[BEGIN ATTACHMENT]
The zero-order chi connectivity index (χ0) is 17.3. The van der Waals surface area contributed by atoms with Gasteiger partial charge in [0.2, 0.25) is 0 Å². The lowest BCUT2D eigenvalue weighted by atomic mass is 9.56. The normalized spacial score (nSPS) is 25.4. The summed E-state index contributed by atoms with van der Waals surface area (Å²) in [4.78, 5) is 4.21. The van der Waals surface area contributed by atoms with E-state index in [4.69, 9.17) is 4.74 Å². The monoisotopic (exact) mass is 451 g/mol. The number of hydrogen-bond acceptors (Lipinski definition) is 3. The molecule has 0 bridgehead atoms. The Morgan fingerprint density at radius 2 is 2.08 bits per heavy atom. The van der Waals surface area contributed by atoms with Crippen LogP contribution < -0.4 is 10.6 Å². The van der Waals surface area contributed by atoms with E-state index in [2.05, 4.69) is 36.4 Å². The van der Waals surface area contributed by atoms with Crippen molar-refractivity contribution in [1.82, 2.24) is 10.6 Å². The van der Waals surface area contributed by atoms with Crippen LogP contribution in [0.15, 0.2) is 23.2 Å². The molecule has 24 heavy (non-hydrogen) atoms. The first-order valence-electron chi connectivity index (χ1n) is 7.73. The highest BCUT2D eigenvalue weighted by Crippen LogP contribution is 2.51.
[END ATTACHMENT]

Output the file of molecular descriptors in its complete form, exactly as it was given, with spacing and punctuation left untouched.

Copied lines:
The zero-order chi connectivity index (χ0) is 17.3. The van der Waals surface area contributed by atoms with Gasteiger partial charge in [0.2, 0.25) is 0 Å². The lowest BCUT2D eigenvalue weighted by atomic mass is 9.56. The normalized spacial score (nSPS) is 25.4. The summed E-state index contributed by atoms with van der Waals surface area (Å²) in [4.78, 5) is 4.21. The van der Waals surface area contributed by atoms with E-state index in [4.69, 9.17) is 4.74 Å². The monoisotopic (exact) mass is 451 g/mol. The number of hydrogen-bond acceptors (Lipinski definition) is 3. The molecule has 0 bridgehead atoms. The Morgan fingerprint density at radius 2 is 2.08 bits per heavy atom. The van der Waals surface area contributed by atoms with Crippen LogP contribution < -0.4 is 10.6 Å². The van der Waals surface area contributed by atoms with E-state index in [2.05, 4.69) is 36.4 Å². The van der Waals surface area contributed by atoms with Crippen molar-refractivity contribution in [1.82, 2.24) is 10.6 Å². The van der Waals surface area contributed by atoms with Crippen LogP contribution in [0.15, 0.2) is 23.2 Å². The molecule has 24 heavy (non-hydrogen) atoms. The first-order valence-electron chi connectivity index (χ1n) is 7.73. The highest BCUT2D eigenvalue weighted by Crippen LogP contribution is 2.51.